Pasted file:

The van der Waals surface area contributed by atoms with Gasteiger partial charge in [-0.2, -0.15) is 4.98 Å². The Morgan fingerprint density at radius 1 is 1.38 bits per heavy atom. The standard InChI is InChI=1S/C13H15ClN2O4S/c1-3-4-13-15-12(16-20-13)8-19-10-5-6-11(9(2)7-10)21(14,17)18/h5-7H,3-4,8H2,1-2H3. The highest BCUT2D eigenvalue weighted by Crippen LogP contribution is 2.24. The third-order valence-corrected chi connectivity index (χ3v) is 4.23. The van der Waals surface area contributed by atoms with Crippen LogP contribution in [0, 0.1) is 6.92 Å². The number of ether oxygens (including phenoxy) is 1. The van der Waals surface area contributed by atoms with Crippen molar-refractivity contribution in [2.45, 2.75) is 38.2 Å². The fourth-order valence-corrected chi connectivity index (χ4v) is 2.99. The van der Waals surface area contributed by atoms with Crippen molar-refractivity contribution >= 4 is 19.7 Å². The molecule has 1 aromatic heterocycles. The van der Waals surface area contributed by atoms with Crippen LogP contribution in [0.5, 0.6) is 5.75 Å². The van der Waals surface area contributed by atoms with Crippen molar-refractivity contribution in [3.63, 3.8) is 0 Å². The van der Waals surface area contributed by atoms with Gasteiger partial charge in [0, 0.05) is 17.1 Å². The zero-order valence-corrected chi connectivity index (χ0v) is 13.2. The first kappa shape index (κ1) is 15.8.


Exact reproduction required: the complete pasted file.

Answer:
The van der Waals surface area contributed by atoms with Gasteiger partial charge in [-0.2, -0.15) is 4.98 Å². The Morgan fingerprint density at radius 1 is 1.38 bits per heavy atom. The standard InChI is InChI=1S/C13H15ClN2O4S/c1-3-4-13-15-12(16-20-13)8-19-10-5-6-11(9(2)7-10)21(14,17)18/h5-7H,3-4,8H2,1-2H3. The highest BCUT2D eigenvalue weighted by Crippen LogP contribution is 2.24. The third-order valence-corrected chi connectivity index (χ3v) is 4.23. The van der Waals surface area contributed by atoms with Crippen LogP contribution in [0, 0.1) is 6.92 Å². The number of ether oxygens (including phenoxy) is 1. The van der Waals surface area contributed by atoms with Crippen molar-refractivity contribution in [2.45, 2.75) is 38.2 Å². The fourth-order valence-corrected chi connectivity index (χ4v) is 2.99. The van der Waals surface area contributed by atoms with Crippen molar-refractivity contribution >= 4 is 19.7 Å². The molecule has 1 aromatic heterocycles. The van der Waals surface area contributed by atoms with Crippen LogP contribution in [0.5, 0.6) is 5.75 Å². The van der Waals surface area contributed by atoms with Crippen molar-refractivity contribution in [3.63, 3.8) is 0 Å². The van der Waals surface area contributed by atoms with Gasteiger partial charge in [0, 0.05) is 17.1 Å². The zero-order valence-corrected chi connectivity index (χ0v) is 13.2. The first kappa shape index (κ1) is 15.8.